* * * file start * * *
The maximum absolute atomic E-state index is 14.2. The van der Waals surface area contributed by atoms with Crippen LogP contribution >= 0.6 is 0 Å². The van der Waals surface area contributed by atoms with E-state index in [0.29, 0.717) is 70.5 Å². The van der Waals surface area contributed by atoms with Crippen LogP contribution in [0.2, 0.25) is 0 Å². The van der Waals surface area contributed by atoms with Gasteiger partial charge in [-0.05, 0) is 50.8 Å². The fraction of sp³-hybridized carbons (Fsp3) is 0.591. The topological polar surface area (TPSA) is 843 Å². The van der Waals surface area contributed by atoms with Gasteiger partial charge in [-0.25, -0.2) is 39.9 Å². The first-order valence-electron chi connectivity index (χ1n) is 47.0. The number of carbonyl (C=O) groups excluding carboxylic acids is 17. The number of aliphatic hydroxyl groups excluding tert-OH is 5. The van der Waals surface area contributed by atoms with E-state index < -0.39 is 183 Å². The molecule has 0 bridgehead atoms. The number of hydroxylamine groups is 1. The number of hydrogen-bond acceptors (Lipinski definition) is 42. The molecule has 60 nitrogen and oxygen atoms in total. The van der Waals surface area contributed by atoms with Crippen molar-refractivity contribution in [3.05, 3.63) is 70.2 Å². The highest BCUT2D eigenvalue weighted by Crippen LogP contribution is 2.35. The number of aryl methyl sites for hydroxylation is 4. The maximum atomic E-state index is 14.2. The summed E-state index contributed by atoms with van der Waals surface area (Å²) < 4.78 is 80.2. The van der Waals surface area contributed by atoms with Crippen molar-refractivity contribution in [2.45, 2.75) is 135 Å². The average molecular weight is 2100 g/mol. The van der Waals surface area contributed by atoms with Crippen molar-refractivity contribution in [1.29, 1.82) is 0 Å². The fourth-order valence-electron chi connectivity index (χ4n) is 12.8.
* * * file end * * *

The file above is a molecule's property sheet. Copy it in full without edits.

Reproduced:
The maximum absolute atomic E-state index is 14.2. The van der Waals surface area contributed by atoms with Crippen LogP contribution >= 0.6 is 0 Å². The van der Waals surface area contributed by atoms with E-state index in [0.29, 0.717) is 70.5 Å². The van der Waals surface area contributed by atoms with Crippen LogP contribution in [0.2, 0.25) is 0 Å². The van der Waals surface area contributed by atoms with Gasteiger partial charge in [-0.05, 0) is 50.8 Å². The fraction of sp³-hybridized carbons (Fsp3) is 0.591. The topological polar surface area (TPSA) is 843 Å². The van der Waals surface area contributed by atoms with Gasteiger partial charge in [-0.25, -0.2) is 39.9 Å². The first-order valence-electron chi connectivity index (χ1n) is 47.0. The number of carbonyl (C=O) groups excluding carboxylic acids is 17. The number of aliphatic hydroxyl groups excluding tert-OH is 5. The van der Waals surface area contributed by atoms with E-state index < -0.39 is 183 Å². The molecule has 0 bridgehead atoms. The number of hydroxylamine groups is 1. The number of hydrogen-bond acceptors (Lipinski definition) is 42. The molecule has 60 nitrogen and oxygen atoms in total. The van der Waals surface area contributed by atoms with Crippen molar-refractivity contribution in [3.05, 3.63) is 70.2 Å². The highest BCUT2D eigenvalue weighted by Crippen LogP contribution is 2.35. The number of aryl methyl sites for hydroxylation is 4. The maximum atomic E-state index is 14.2. The summed E-state index contributed by atoms with van der Waals surface area (Å²) < 4.78 is 80.2. The van der Waals surface area contributed by atoms with Crippen molar-refractivity contribution in [2.45, 2.75) is 135 Å². The average molecular weight is 2100 g/mol. The van der Waals surface area contributed by atoms with Crippen molar-refractivity contribution in [1.29, 1.82) is 0 Å². The fourth-order valence-electron chi connectivity index (χ4n) is 12.8.